Photo used to illustrate story does not violate privacy rights
From the Spring 2000 issue of The News Media & The Law, page 18.
A magazine that used photographs of a young model to illustrate a discussion about teen drinking and sex did not violate the model’s privacy rights under New York law, the state’s high court ruled in mid-February.
The court’s decision came after the U.S. Court of Appeals in New York (2nd Cir.) asked it to determine the model’s rights under a New York civil rights law.
Jamie Messenger, a 14-year-old aspiring model, agreed to a photo shoot for YM, a magazine for teenage girls. The magazine did not get the consent of her parent or legal guardian.
The magazine then used the photos to illustrate the “Love Crisis” column in its June/July 1995 issue. The column began with a letter from a 14-year-old girl identified only as “Mortified,” who wrote that she got drunk at a party and had sex with her 18-year-old boyfriend and two of his friends. A pull-out quotation above the column stated, “I got trashed and had sex with three guys.”
Three photographs of Messenger were used, including one showing her hiding her face in embarrassment as three boys look on. The photo captions repeat the columnist’s advice, such as “Wake up and face the facts: You made a pretty big mistake.”
Messenger sued the magazine in federal court in New York City, alleging that YM used her photographs for commercial gain without obtaining the requisite consent, in violation of a New York civil rights law meant to protect against commercial appropriation of a person’s image or likeness.
YM countered that the civil rights law specifically exempts newsworthy uses of image, because journalism is not considered the type of commercial activity the statute is meant to control.
The federal trial court found that the newsworthiness defense to her claims — that the photographs had been used to illustrate a newsworthy column — did not apply where the juxtaposition of a photograph to an article created “substantially fictionalized” implications. Subsequently, a jury awarded her $100,000 in damages.
YM appealed to the U.S. Court of Appeals in New York City (2nd Cir.), which asked the highest court in New York to first determine whether the state’s civil rights law is violated when a person’s likeness is used in a substantially fictionalized way, even in conjunction with a newsworthy column.
On February 17, the New York Court of Appeals in Albany ruled 6-1 that use of a likeness to illustrate a newsworthy article, even if such use creates a false impression, does not violate the statute.
The court noted that the statute must be narrowly construed and recoveries under it must be “strictly limited to nonconsensual commercial appropriations of the name, portrait or picture of a living person.” It is well established that because of constitutional free-speech concerns, the law is inapplicable to reports of newsworthy events or matters of public interest, the court said.
Newsworthiness should be broadly construed to include “not only descriptions of actual events” but also articles “concerning political happenings, social trends or any subject of public interest,” the court held. Newsworthiness depends solely on the content of the article, and is not negated by any alleged motive to increase circulation, according to the court.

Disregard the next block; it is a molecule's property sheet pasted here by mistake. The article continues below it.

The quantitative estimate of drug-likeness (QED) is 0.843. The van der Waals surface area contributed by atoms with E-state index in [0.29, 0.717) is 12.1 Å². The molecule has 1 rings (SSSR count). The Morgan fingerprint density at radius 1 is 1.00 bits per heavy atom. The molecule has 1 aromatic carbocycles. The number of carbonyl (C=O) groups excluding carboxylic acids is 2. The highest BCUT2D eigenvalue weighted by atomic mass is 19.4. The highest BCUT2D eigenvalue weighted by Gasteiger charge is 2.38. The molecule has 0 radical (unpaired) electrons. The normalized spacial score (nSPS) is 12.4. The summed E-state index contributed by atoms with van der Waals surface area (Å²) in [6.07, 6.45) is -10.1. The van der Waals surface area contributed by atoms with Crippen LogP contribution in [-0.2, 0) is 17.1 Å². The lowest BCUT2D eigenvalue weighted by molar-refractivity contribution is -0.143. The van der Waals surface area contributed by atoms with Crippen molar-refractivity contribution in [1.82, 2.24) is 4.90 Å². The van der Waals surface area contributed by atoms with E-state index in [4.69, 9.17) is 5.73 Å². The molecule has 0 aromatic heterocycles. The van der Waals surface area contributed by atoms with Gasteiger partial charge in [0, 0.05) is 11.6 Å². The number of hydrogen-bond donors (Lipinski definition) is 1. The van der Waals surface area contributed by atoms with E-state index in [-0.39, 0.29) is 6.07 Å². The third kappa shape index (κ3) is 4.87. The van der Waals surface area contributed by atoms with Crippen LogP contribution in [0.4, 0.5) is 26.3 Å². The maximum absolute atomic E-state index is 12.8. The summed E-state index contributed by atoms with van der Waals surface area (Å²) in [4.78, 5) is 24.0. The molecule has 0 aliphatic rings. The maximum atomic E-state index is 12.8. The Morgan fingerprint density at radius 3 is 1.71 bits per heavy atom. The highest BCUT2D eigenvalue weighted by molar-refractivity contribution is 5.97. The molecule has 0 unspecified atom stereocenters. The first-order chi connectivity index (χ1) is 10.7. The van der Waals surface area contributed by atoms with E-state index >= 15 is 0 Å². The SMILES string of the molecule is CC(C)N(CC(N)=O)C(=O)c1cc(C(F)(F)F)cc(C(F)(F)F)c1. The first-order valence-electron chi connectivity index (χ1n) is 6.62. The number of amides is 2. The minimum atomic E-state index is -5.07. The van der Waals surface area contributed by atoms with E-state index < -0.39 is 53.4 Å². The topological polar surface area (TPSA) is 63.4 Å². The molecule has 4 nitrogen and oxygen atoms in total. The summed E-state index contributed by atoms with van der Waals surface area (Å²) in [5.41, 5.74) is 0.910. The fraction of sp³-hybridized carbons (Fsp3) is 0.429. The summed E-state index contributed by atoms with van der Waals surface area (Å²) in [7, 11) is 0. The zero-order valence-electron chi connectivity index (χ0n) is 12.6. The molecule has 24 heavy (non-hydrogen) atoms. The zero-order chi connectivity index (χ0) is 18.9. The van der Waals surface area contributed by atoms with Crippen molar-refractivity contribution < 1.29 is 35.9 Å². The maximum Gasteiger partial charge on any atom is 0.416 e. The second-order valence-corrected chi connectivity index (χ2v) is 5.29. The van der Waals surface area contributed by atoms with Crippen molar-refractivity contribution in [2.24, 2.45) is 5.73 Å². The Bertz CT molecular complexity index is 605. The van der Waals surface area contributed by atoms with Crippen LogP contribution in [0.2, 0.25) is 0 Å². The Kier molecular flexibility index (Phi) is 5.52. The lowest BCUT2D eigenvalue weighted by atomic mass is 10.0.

If the use is newsworthy, there can be no liability under the statute unless the picture has no real relationship to the article or the article is an advertisement in disguise, the court noted. This is even true if use of the person’s image could be seen as falsifying or fictionalizing the person’s relation to the article, the court found. For instance, a family picture used to illustrate a story on caffeine-aided in vitro fertilization, even though none of the children were conceived through such a method, was sufficiently related to the newsworthy article to avoid liability under the statute.
Messenger had argued that even within this standard, however, a publisher can be liable if use of an image creates a “substantially fictionalized” implication. For example, a book publisher had violated the statute by creating a largely fictitious biography of a baseball player, Messenger argued.
But the court said that in that case, the book was filled with “imaginary incidents, invented dialogue, dramatized portrayals and manipulated chronologies,” and that no author had conducted interviews with anyone who even knew the player. A work can be “so infected with fiction, dramatization or embellishment” that it does not meet the standard of the newsworthiness exception. But here, the court said, Messenger had even conceded that the “Love Crisis” column was newsworthy.
If Messenger prevailed based on the creation of a false impression about her, the state’s civil rights law would be indistinguishable from the common law tort of “false light invasion of privacy,” a tort which New York does not recognize, the court said.
In dissent, Judge Joseph Bellacosa argued that the “fictionalization exception” remains part of New York law, and a plaintiff can prevail despite the “newsworthiness” of a published column. Here, Messenger’s photos were presented with captions to indicate that she was the letter-writer, and that linkage “is what takes this case over tolerable lines and limits,” he wrote.
The state high court returned the case to the federal court for further proceedings.